Innovations in providing psychosocial support to people living with conditions affecting appearance
AbstractBackground: Changing Faces is the UK’s leading charity supporting people living with an injury, mark, scar or condition that affects appearance. This evaluation is the first to examine the effectiveness of Changing Faces Practitioners (CFP’s) delivering the Changing Faces psychosocial intervention package, FACES in three NHS hospitals (Great Ormond Street Children’s hospital, Sheffield Children’s hospital, and Salisbury Hospital). Method: A case study approach involved systematic recording of activity undertaken and preparation of illustrative case studies across hospitals. Effectiveness of the CFP service was established by examining session by session outcome measures. Improvements in psychosocial distress were examined using The Reliable Change Index and clinically significant change in scores on individual measures of depression, anxiety, appearance concern or Child Outcomes Rating Scale. Satisfaction and impact on service provision was evaluated using questionnaires and interviews with clinicians and service users. Findings: Clinical and/or reliably significant improvement in psychosocial distress was reported by children and adults attending two or more CFP sessions. Feedback questionnaires and interviews suggest that CFP services meet the needs of patients moderately to extremely well, and could be characterised into three main themes 1. Helpful strategies to manage appearance concerns, 2. Feeling listened to and 3. CFP input as a necessary adjunct to the MDT. Conclusions: Having CFP’s present in medical appointments to provide psychosocial support and signposting as part of an MDT approach was beneficial for service users and clinicians. There is a need for appropriate psychosocial support around appearance-related distress as an adjunct to medical care.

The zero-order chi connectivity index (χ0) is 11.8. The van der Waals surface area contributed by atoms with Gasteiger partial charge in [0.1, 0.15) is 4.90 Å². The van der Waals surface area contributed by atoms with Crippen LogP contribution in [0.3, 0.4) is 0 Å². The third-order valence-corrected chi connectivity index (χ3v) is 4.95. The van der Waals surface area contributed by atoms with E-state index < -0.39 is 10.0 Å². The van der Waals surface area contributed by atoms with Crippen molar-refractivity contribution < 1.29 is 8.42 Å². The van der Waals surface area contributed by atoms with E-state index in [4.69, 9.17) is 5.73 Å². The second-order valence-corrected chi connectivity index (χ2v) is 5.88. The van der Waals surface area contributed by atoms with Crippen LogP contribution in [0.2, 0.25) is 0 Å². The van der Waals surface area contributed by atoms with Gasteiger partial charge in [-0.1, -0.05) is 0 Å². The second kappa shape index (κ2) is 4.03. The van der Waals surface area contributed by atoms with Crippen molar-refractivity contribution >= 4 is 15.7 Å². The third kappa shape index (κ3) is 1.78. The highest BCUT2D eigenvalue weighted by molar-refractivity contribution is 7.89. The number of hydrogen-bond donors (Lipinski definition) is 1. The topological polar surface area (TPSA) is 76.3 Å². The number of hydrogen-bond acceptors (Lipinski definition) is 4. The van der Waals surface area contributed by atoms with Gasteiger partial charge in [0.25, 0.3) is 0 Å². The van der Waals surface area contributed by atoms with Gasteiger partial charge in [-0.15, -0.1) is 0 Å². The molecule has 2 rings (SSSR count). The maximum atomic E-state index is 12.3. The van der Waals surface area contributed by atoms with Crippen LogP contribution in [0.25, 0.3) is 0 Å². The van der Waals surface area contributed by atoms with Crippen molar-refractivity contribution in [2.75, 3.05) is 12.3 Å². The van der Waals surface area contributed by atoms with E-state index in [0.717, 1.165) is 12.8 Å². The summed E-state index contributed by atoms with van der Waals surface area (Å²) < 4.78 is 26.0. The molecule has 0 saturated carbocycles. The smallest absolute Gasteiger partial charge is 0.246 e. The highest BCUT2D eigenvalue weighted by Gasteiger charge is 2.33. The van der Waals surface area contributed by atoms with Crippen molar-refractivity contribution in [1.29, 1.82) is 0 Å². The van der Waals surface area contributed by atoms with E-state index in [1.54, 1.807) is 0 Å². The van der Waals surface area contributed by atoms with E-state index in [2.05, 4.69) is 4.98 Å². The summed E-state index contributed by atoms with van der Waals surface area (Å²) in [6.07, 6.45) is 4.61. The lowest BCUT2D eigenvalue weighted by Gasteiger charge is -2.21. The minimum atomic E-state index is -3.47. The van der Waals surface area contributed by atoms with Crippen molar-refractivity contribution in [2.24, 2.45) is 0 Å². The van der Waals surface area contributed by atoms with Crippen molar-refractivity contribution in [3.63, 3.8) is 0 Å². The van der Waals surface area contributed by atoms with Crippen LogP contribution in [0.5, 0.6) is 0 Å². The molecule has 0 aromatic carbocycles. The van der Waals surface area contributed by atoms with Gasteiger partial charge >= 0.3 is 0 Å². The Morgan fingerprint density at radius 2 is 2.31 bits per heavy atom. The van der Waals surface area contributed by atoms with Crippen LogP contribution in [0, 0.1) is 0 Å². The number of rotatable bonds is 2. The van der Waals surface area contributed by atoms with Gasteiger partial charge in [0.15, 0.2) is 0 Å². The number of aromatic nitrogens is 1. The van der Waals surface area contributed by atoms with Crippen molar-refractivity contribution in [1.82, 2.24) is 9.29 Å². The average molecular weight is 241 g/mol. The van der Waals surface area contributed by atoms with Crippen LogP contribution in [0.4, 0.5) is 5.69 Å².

Copyright (c) 2017 A. Thompson, K. Montgomery, A. Akhtar, E. Nobel
This work is licensed under a Creative Commons Attribution 4.0 International License.